This is topic #4 in this series on how to avoid tying up your estate in probate court after your death. The previous posts in this series have provided an overview of the much-disliked probate process, explained how to avoid probate by using a living trust, and also discussed how joint ownership and naming death beneficiaries can be part of a probate-avoidance plan. Today I will discuss the topic of lifetime giving.
Lifetime giving seems so simple that people sometimes overlook it when making an estate plan. All the term means is giving some of your property away to your family (or anyone else) while you are still alive. Lifetime giving has some potential benefits and drawbacks:
If your have items of sentimental value, ask yourself: Would it be better to give them away while I am still alive? You could pass on your great grandmother’s engagement ring to a relative who is getting ready to propose. Or give a precious crystal collection to a child who is moving into a new home. A will or living trust could of course assign these pieces of property to the same people. However, giving them away during your life gives your loved ones a chance to hear your reasoning for passing on the gifts and allows you to enjoy the memory together.
Additionally, any property you give away during your lifetime by default will not be part of your probate estate after your death. The benefits of this can be substantial. For example, in Illinois, a probate estate containing under $100,000 and no real estate, and meeting certain other criteria, can be handled through “summary administration.” Therefore, by giving away enough property during one’s life (and possibly using other probate avoidance mechanisms), it is possible to avoid probate by shrinking the estate below the threshold. In Illinois, a family under the $100,000 threshold would use a small estate affidavit and avoid the probate court process, a major benefit.
If you are concerned about paying estate taxes, lifetime giving can have a tax benefit as well. In 2014, you can give up to $14,000 each to as many people as you wish, without incurring any gift tax. This money leaves your taxable estate and will not be subject to estate tax when you die. Of course, federal estate tax only applies to estates above $5.34 million this year ($10.68 million per couple). And making lifetime gifts of financial assets that have appreciated in value is often a poor choice, as it wastes the tax benefit known as the automatic step-up in basis at death.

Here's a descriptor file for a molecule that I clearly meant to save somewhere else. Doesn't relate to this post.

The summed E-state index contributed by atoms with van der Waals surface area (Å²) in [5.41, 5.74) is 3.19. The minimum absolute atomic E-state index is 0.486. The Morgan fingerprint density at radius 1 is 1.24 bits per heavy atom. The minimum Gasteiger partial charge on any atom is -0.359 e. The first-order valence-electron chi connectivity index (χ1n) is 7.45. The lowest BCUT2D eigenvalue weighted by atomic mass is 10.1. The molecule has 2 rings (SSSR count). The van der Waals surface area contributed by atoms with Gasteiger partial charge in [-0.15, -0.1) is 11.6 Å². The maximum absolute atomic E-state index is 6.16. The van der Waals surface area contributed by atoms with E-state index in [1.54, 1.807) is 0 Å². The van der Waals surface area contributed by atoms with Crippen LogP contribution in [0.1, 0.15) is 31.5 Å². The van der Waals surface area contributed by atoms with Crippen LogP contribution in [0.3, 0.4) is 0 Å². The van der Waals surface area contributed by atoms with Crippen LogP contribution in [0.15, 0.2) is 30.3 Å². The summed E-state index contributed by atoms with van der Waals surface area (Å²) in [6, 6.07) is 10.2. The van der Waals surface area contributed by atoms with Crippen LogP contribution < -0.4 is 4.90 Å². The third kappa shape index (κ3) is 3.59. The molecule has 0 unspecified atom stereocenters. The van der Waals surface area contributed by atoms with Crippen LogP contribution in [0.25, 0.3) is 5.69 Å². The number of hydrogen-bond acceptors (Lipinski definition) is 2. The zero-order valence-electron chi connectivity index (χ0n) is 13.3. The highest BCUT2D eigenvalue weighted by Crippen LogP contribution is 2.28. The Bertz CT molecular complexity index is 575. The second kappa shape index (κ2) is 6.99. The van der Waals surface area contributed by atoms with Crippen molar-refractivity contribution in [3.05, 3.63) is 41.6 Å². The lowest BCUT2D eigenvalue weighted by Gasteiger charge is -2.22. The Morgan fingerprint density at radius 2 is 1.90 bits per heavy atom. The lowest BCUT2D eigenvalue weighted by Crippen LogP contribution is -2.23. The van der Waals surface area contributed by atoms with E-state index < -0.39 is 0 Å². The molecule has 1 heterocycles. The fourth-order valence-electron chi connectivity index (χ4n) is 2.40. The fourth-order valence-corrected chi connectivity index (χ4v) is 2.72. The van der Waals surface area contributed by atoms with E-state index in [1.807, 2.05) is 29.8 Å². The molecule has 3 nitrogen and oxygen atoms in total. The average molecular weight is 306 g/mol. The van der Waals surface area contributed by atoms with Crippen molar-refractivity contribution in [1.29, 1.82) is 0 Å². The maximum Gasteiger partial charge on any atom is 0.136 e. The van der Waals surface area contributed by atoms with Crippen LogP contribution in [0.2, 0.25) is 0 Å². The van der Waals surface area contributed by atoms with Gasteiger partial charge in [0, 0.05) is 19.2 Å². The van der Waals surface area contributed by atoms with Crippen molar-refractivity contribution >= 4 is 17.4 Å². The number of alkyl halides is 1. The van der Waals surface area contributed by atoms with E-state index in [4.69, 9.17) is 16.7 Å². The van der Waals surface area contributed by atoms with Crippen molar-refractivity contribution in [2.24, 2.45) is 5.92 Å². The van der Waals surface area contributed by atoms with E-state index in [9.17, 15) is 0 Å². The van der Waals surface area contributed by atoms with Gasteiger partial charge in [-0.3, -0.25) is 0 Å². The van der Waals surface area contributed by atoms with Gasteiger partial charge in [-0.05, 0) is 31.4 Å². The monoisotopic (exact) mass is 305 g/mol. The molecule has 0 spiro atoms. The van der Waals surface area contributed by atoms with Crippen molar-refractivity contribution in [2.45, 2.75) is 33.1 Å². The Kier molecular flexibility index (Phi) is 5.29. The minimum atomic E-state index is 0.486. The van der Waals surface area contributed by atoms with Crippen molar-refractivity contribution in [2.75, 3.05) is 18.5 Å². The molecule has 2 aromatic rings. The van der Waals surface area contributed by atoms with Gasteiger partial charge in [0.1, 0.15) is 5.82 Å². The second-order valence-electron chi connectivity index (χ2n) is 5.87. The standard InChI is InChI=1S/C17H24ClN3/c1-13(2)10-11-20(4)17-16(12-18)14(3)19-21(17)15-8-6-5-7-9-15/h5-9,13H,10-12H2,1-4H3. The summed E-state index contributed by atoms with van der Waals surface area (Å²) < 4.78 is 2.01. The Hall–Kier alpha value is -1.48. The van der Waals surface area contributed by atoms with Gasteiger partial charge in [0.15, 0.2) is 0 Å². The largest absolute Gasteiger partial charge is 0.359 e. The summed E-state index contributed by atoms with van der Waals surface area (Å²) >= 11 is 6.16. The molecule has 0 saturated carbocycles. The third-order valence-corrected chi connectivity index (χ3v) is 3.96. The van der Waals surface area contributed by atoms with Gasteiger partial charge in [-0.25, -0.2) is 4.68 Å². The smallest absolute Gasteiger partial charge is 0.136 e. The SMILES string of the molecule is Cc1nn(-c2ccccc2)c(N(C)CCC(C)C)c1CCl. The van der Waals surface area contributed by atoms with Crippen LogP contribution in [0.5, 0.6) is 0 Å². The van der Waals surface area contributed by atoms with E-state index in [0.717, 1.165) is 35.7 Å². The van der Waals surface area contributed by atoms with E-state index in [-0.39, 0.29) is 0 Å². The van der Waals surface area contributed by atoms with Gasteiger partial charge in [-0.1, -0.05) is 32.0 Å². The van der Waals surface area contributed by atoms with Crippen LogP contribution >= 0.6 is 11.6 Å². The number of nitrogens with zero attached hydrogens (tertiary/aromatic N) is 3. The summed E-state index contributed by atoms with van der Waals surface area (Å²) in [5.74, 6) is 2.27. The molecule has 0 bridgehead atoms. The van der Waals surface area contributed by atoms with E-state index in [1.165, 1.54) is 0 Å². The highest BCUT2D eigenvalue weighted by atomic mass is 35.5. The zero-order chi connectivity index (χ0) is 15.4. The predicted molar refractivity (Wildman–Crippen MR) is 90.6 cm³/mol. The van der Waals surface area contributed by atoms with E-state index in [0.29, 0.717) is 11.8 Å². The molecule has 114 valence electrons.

While there are significant benefits to lifetime giving, there are drawbacks as well:
Once you give away property, you can’t change your mind. Elderly people sometimes sign over the title to their house or other property to a child, expecting that the child will continue to allow the elderly person to live there. However, children are not always so scrupulous. Even children who wish to allow their parents to stay might have problems with bill collectors, get sued, or face divorce proceedings. All of these situations could cause the house or other property to be lost to creditors. In short, never give away property that you need to survive.
Additionally, lifetime gifts can cause serious family fighting (and litigation) if you don’t make it clear (in writing) whether those gifts are meant to be counted against a person’s share of your estate when you pass away. Imagine splitting your estate 50/50 between your two sons in your will, but then giving one son a lifetime gift worth $100,000 before you die. The other son will likely assume that you intended that to be subtracted from the other son’s estate, while the gift recipient will not likely see it that way. Don’t think it could happen to your family? Talk to a probate litigation attorney and hear how many times he or she has heard a story like this.
Speak with a qualified estate planning attorney before considering major lifetime giving as a part of your estate plan.